Masterpieces by the late painter James Jarvaise – famous for his Hudson River series – have been saved from the largest wildfire in California’s history.
His family, led by his determined daughter Anna and his son Jean, saved the priceless artworks when the Thomas Fire threatened Santa Barbara in Southern California.
The wildfire, which began on December 4th, has burned 273,400 acres (70,172 hectares).
It has cost $177m and led to evacuations from Santa Barbara county – to the north of Los Angeles –  where the late James, who moved from his native New York, had established his studio.
James, who lived an active life into his 90s and passed over in 2015, had built an impressive art compound, where his children still live, in the hills above beautiful Santa Barbara. 
In 1958 the Museum of Modern Art curator Dorothy Canning Miller selected James Jarvaise for inclusion in the museum’s Sixteen Americans exhibition (December 1958 – February 1959).
James’ work exhibited alongside Jay deFeo, Jasper Johns and Robert Rauschenberg.
James was right up there with the greatest contemporary painters in the USA, and his immense talent matched what the European art scene was offering.
He was a world-talented painter, with a vision to move humankind forward on the ratchets of evolution.
James had the potential to launch his career to great heights, and create deep wealth for his bank account.
However, he shunned fame.
He was an artist to his very soul.
James Jarvaise rejected all the glittering glamour and flighty riches that were on offer to him if he had gone with the acceptance of status quo life.
But this was a man who was a true artist to the very ends of his every fingertip.
James Jarvaise consciously decided not to become a household name in the USA. 
How many great souls would have been so brave as to put truth and beauty above wealth and celebrity?
James Jarvaise was a giant who walked amongst us, as he walked out of New York, abandoned the fame he was offered, and decided that life, his art, and his family were far more important than wealth and all the other illusions that accompany popularity.
Instead, he moved to California, got a teaching job, while continuing with his art.
James had decided that his work, and his lovely wife and energetic family, took priority over the celebrity lifestyle that New York tempted him with.
He continued to quietly work on his art in his fabulous studio, but he avoided agents, publicity and powerful sales’ offers.
Now, thankfully, James’ work has been preserved by his artistic daughter Anna, and her husband Brat, and by his son Jean Jarvaise, a highly accomplished scientific technocrat, and his wife Marie, from the wildfires that attacked Santa Barbara county.
But when the Thomas Fire bore down on the compound, the tight-knit loving family had to organise a truck to carry the invaluable Jarvaise collection to safety.
Their dilligence and bravery saved an American national treasure.
The bush fire had exploded on December 4 into a fierce wildfire.
It burned over 427 square miles from Santa Paula to the hills above Santa Barbara.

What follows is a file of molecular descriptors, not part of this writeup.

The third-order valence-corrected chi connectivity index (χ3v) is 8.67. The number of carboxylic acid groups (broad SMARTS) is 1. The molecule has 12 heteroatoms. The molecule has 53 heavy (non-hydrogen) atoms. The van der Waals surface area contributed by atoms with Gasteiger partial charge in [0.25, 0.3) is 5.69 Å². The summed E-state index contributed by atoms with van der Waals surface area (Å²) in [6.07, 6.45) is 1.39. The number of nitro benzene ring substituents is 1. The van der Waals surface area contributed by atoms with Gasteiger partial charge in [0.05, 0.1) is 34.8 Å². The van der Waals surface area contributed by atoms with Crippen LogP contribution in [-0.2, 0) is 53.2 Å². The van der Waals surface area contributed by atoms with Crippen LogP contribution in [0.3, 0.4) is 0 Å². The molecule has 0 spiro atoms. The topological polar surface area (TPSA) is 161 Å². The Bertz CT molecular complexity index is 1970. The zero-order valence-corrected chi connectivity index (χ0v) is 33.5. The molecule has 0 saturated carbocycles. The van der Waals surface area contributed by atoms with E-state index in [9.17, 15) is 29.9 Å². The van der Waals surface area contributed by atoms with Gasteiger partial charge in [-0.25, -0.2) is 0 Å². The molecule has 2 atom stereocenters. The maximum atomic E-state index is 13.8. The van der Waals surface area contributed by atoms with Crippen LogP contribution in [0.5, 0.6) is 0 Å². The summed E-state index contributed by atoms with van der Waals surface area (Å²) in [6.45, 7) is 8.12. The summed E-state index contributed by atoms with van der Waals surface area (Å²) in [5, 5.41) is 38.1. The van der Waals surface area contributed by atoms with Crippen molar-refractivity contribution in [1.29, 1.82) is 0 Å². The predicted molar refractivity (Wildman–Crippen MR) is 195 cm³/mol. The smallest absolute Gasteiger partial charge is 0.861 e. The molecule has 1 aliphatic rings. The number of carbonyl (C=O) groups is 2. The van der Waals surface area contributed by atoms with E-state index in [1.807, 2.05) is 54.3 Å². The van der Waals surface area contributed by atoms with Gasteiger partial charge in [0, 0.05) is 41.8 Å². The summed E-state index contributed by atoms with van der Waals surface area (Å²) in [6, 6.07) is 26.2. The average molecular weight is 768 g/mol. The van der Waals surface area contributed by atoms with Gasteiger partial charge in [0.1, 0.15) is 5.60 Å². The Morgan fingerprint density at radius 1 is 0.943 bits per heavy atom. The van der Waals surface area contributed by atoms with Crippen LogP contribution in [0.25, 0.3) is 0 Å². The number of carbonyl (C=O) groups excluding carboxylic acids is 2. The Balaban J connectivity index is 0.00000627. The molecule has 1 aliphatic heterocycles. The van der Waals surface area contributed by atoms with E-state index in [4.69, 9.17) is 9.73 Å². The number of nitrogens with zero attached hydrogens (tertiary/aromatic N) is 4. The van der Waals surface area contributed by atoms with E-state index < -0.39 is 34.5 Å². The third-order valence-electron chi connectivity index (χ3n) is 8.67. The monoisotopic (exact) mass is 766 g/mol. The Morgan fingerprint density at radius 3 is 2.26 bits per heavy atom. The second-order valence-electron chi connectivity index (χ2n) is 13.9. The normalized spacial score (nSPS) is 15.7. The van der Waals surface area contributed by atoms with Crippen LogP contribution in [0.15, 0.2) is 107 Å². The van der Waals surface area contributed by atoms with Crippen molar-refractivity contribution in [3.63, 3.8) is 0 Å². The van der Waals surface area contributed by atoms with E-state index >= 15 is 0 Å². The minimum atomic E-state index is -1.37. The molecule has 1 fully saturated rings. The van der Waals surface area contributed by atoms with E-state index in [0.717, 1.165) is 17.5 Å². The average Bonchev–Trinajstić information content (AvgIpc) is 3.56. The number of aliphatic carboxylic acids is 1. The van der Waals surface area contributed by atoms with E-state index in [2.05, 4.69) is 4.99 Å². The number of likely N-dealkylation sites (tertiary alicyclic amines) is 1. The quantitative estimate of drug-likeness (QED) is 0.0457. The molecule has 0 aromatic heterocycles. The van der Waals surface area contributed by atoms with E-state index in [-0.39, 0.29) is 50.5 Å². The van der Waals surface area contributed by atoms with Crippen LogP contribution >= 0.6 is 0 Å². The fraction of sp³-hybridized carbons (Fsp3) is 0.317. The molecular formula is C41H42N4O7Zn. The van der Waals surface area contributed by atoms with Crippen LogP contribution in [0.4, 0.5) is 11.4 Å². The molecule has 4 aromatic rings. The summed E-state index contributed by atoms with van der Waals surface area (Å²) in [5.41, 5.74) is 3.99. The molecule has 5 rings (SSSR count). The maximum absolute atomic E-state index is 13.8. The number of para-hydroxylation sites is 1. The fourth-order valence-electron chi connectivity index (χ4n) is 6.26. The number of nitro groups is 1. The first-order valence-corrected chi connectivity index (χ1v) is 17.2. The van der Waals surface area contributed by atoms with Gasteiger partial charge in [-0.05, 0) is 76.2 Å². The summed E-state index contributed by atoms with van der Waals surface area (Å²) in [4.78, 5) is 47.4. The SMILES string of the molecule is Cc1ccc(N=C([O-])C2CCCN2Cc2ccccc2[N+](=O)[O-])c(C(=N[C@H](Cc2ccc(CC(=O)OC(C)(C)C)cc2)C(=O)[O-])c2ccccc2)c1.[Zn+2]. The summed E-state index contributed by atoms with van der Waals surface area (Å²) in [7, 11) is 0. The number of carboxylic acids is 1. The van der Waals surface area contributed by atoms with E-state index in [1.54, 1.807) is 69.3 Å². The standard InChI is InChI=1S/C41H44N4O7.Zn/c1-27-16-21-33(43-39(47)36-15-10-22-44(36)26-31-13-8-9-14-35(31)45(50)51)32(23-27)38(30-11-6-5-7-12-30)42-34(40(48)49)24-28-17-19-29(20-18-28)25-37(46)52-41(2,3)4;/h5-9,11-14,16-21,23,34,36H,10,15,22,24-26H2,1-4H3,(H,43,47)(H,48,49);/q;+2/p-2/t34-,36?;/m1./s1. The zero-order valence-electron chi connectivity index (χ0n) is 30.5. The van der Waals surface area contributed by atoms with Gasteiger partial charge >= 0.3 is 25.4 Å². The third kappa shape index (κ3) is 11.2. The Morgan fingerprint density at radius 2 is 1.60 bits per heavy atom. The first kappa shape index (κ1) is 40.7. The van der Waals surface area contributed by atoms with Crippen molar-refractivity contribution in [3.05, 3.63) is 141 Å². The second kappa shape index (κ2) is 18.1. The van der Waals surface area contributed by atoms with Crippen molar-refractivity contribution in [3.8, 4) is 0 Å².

Last Thursday, officials finally lifted all Santa Barbara evacuations.
Jean Jarvaise explained that the valuable paintings of his father have been saved, and all the family are safe.
“The fire was close,” Jean explained by email to his many friends in Europe who were worried, and praying, for the wonderful Jarvaise family.
“The fire came close, but it did not damage our home that our father built,” said Jean.
As of yesterday (Friday evening) 2,800 firefighters remain on the scene working to extinguish all flames and mop up; containment is now at 65 percent.
Battalion Chief Chris Childers had said on Thursday that if firefighters are able to hold the fire line through the night, all evacuees should be able to return home.
CalFire’s Daniel Berlant had said that wind gusts of 40 to 50 miles per hour were forecasted on Wednesday, and they tested the current containment efforts in the Santa Barbara front country.
This Californian wildfire that firefighters have battled for over two weeks is now the state’s largest since at least 1932, the California Department of Forestry and Fire Protection said Friday.
The so-called ‘Thomas Fire’ has burned 273,400 acres (70,172 hectares), destroyed 1,063 structures and cost more than $177 million since it broke out on December 4.
San Diego-based Cal Fire engineer Cory Iverson died fighting the Thomas Fire in Ventura County on December 14.
The Thomas Fire is now even larger than the 2003 Cedar Fire, which burned 273,246 acres.

The fire previously topped Cal Fire’s list of the top 20 largest wildfires in California, the oldest entry on which dates to 1932.
However, larger fires may predate the list, including the Santiago Canyon Fire of 1889 that reportedly burned 300,000 acres.

‘There were fires with significant acreage burned in years prior to 1932, but those records are less reliable, and this list is meant to give an overview of the large fires in more recent times,’ Cal Fire said.
This year is the worst on record for wildfire devastation in California.
While James Jarvaise shunned fame and the wealth offered by the New York art establishment, he voluntarily fell into obscurity.
However, in 2012, Louis Stern Fine Arts, set out to remedy Jarvaise’s obscurity with their “James Jarvaise And The Hudson River Series” exhibition.
His most recent exhibition, “James Jarvaise: Collages Redux” at Louis Stern Fine Arts featured a selection of his latest work from 1989-2013.
The show earned him a positive review on KCRW ArtTalk by Hunter Drohojowska-Philp.
The review praises the work for being the most youthful art on exhibit in April 2015. James Jarvaise was 91 and energetically attended the opening.
His paintings and collages can be found at the Smithsonian in Washington DC and the MoMA in New York.